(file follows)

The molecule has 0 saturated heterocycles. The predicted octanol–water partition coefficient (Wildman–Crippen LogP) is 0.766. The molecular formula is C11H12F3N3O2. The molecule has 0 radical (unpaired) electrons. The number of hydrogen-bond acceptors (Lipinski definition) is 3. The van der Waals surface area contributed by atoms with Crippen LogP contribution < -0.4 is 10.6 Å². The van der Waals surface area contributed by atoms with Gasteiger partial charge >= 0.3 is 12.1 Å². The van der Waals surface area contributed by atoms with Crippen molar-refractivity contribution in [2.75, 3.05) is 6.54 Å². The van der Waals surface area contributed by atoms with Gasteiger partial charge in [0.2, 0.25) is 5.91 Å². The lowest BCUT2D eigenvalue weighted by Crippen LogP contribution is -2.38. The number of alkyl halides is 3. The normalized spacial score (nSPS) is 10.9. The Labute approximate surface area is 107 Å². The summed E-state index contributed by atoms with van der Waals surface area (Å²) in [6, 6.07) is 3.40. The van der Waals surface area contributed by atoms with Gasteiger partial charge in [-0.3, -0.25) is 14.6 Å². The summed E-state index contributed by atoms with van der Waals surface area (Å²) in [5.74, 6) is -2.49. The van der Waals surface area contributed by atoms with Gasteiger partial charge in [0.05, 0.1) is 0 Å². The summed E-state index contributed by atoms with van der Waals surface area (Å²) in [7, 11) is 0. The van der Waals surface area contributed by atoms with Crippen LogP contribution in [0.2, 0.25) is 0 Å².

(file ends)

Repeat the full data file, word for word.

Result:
The molecule has 0 saturated heterocycles. The predicted octanol–water partition coefficient (Wildman–Crippen LogP) is 0.766. The molecular formula is C11H12F3N3O2. The molecule has 0 radical (unpaired) electrons. The number of hydrogen-bond acceptors (Lipinski definition) is 3. The van der Waals surface area contributed by atoms with Crippen LogP contribution < -0.4 is 10.6 Å². The van der Waals surface area contributed by atoms with Gasteiger partial charge >= 0.3 is 12.1 Å². The van der Waals surface area contributed by atoms with Crippen molar-refractivity contribution in [2.75, 3.05) is 6.54 Å². The van der Waals surface area contributed by atoms with Gasteiger partial charge in [0.2, 0.25) is 5.91 Å². The lowest BCUT2D eigenvalue weighted by Crippen LogP contribution is -2.38. The number of alkyl halides is 3. The normalized spacial score (nSPS) is 10.9. The Labute approximate surface area is 107 Å². The summed E-state index contributed by atoms with van der Waals surface area (Å²) in [6, 6.07) is 3.40. The van der Waals surface area contributed by atoms with Gasteiger partial charge in [-0.3, -0.25) is 14.6 Å². The summed E-state index contributed by atoms with van der Waals surface area (Å²) in [5.74, 6) is -2.49. The van der Waals surface area contributed by atoms with Gasteiger partial charge in [0.05, 0.1) is 0 Å². The summed E-state index contributed by atoms with van der Waals surface area (Å²) in [7, 11) is 0. The van der Waals surface area contributed by atoms with Crippen LogP contribution in [0.2, 0.25) is 0 Å².